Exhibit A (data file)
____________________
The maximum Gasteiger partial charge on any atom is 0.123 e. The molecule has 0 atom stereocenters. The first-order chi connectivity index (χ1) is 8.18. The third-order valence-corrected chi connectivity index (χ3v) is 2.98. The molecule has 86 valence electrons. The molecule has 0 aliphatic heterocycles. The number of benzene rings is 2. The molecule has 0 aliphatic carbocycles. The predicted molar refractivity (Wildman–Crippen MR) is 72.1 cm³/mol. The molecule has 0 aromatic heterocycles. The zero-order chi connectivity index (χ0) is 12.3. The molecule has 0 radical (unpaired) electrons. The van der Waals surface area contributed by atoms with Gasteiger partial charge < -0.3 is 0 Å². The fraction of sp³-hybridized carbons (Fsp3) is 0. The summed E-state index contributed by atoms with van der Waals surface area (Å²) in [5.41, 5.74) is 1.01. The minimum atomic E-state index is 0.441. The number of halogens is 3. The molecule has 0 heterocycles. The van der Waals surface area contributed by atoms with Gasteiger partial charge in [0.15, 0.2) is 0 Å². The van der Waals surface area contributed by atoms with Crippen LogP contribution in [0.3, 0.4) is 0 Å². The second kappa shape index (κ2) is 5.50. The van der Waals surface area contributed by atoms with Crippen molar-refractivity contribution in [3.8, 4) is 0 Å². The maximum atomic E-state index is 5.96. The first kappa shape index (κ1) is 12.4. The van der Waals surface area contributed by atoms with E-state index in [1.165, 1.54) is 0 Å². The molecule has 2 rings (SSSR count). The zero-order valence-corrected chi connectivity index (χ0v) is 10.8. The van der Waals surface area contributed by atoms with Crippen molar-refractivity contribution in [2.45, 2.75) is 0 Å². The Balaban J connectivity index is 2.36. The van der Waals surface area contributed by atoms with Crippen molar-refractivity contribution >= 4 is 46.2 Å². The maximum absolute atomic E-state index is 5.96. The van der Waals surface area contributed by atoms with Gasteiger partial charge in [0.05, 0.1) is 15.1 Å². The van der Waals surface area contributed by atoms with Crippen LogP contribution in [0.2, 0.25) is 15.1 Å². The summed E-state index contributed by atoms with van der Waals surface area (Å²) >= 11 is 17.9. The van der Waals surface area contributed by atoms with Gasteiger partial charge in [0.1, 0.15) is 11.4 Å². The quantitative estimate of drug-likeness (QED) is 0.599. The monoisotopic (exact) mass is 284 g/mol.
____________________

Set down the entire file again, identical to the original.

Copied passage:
The maximum Gasteiger partial charge on any atom is 0.123 e. The molecule has 0 atom stereocenters. The first-order chi connectivity index (χ1) is 8.18. The third-order valence-corrected chi connectivity index (χ3v) is 2.98. The molecule has 86 valence electrons. The molecule has 0 aliphatic heterocycles. The number of benzene rings is 2. The molecule has 0 aliphatic carbocycles. The predicted molar refractivity (Wildman–Crippen MR) is 72.1 cm³/mol. The molecule has 0 aromatic heterocycles. The zero-order chi connectivity index (χ0) is 12.3. The molecule has 0 radical (unpaired) electrons. The van der Waals surface area contributed by atoms with Gasteiger partial charge < -0.3 is 0 Å². The fraction of sp³-hybridized carbons (Fsp3) is 0. The summed E-state index contributed by atoms with van der Waals surface area (Å²) in [5.41, 5.74) is 1.01. The minimum atomic E-state index is 0.441. The number of halogens is 3. The molecule has 0 heterocycles. The van der Waals surface area contributed by atoms with Gasteiger partial charge in [0.15, 0.2) is 0 Å². The van der Waals surface area contributed by atoms with Crippen LogP contribution in [0.3, 0.4) is 0 Å². The second kappa shape index (κ2) is 5.50. The van der Waals surface area contributed by atoms with Crippen molar-refractivity contribution in [3.8, 4) is 0 Å². The maximum atomic E-state index is 5.96. The first kappa shape index (κ1) is 12.4. The van der Waals surface area contributed by atoms with E-state index in [1.165, 1.54) is 0 Å². The molecule has 2 rings (SSSR count). The zero-order valence-corrected chi connectivity index (χ0v) is 10.8. The van der Waals surface area contributed by atoms with Crippen molar-refractivity contribution in [2.45, 2.75) is 0 Å². The Balaban J connectivity index is 2.36. The van der Waals surface area contributed by atoms with Crippen molar-refractivity contribution >= 4 is 46.2 Å². The maximum absolute atomic E-state index is 5.96. The van der Waals surface area contributed by atoms with Gasteiger partial charge in [0.05, 0.1) is 15.1 Å². The van der Waals surface area contributed by atoms with Crippen LogP contribution in [0.2, 0.25) is 15.1 Å². The summed E-state index contributed by atoms with van der Waals surface area (Å²) >= 11 is 17.9. The van der Waals surface area contributed by atoms with Gasteiger partial charge in [0.1, 0.15) is 11.4 Å². The quantitative estimate of drug-likeness (QED) is 0.599. The monoisotopic (exact) mass is 284 g/mol.